By Robert Higgs at Independent Institute
Ask a typical American how the United States got into World War II, and he will almost certainly tell you that the Japanese attacked Pearl Harbor and the Americans fought back. Ask him why the Japanese attacked Pearl Harbor, and he will probably need some time to gather his thoughts. He might say that the Japanese were aggressive militarists who wanted to take over the world, or at least the Asia-Pacific part of it. Ask him what the United States did to provoke the Japanese, and he will probably say that the Americans did nothing: we were just minding our own business when the crazy Japanese, completely without justification, mounted a sneak attack on us, catching us totally by surprise in Hawaii on December 7, 1941.
You can’t blame him much. For more than 60 years such beliefs have constituted the generally accepted view among Americans, the one taught in schools and depicted in movies—what “every schoolboy knows.” Unfortunately, this orthodox view is a tissue of misconceptions. Don’t bother to ask the typical American what U.S. economic warfare had to do with provoking the Japanese to mount their attack, because he won’t know. Indeed, he will have no idea what you are talking about.
In the late nineteenth century, Japan’s economy began to grow and to industrialize rapidly. Because Japan has few natural resources, many of the burgeoning industries had to rely on imported raw materials, such as coal, iron ore or steel scrap, tin, copper, bauxite, rubber, and petroleum. Without access to such imports, many of which came from the United States or from European colonies in southeast Asia, Japan’s industrial economy would have ground to a halt. By engaging in international trade, however, the Japanese had built a moderately advanced industrial economy by 1941.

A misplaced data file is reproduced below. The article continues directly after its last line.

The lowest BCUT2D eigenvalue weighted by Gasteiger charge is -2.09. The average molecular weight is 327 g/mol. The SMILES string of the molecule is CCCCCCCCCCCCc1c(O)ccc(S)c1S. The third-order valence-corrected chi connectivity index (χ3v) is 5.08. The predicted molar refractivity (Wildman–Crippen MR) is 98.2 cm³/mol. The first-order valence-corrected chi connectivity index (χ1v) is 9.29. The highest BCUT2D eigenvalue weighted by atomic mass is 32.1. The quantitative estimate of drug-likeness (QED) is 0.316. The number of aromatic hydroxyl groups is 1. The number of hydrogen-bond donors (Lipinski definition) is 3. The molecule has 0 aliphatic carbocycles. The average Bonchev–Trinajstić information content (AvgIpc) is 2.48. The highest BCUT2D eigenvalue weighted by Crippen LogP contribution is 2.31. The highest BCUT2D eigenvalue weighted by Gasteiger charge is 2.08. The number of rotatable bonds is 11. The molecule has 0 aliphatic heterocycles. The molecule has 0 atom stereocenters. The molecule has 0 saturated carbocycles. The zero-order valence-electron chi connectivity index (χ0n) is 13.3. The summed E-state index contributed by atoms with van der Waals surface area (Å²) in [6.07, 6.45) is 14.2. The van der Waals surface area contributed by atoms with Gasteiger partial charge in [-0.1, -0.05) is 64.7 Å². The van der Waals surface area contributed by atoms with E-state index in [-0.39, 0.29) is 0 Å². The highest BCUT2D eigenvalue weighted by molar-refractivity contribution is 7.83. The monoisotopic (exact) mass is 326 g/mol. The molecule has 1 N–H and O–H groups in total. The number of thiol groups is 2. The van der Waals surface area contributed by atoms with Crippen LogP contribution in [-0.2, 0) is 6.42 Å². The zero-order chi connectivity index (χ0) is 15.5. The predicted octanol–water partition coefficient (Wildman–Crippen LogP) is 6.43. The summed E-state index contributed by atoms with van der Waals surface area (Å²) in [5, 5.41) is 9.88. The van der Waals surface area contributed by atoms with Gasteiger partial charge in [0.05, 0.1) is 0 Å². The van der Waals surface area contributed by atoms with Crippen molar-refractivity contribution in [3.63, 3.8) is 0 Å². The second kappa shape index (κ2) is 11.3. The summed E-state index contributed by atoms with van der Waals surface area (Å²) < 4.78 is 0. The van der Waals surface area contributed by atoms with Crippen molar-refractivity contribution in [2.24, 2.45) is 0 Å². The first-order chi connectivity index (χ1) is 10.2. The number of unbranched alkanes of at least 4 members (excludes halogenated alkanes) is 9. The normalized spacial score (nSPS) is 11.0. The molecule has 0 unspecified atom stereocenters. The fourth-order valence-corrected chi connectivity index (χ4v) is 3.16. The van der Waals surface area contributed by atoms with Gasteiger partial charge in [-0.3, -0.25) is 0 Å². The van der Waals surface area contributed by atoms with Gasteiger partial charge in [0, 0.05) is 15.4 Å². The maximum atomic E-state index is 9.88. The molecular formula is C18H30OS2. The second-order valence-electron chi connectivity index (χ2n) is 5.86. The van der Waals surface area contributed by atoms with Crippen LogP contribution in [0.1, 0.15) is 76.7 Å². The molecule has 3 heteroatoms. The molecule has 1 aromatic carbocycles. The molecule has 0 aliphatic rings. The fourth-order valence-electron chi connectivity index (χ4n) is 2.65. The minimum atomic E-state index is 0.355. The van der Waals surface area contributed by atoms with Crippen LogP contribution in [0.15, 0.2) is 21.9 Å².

At the same time, they also built a military-industrial complex to support an increasingly powerful army and navy. These armed forces allowed Japan to project its power into various places in the Pacific and east Asia, including Korea and northern China, much as the United States used its growing industrial might to equip armed forces that projected U.S. power into the Caribbean and Latin America, and even as far away as the Philippine Islands.
When Franklin D. Roosevelt became president in 1933, the U.S. government fell under the control of a man who disliked the Japanese and harbored a romantic affection for the Chinese because, some writers have speculated, Roosevelt’s ancestors had made money in the China trade. Roosevelt also disliked the Germans (and of course Adolf Hitler), and he tended to favor the British in his personal relations and in world affairs. He did not pay much attention to foreign policy, however, until his New Deal began to peter out in 1937. Afterward, he relied heavily on foreign policy to fulfill his political ambitions, including his desire for reelection to an unprecedented third term.
When Germany began to rearm and to seek Lebensraum aggressively in the late 1930s, the Roosevelt administration cooperated closely with the British and the French in measures to oppose German expansion. After World War II commenced in 1939, this U.S. assistance grew ever greater and included such measures as the so-called destroyer deal and the deceptively named Lend-Lease program. In anticipation of U.S. entry into the war, British and U.S. military staffs secretly formulated plans for joint operations. U.S. forces sought to create a war-justifying incident by cooperating with the British navy in attacks on German U-boats in the north Atlantic, but Hitler refused to take the bait, thus denying Roosevelt the pretext he craved for making the United States a full-fledged, declared belligerent—an end that the great majority of Americans opposed.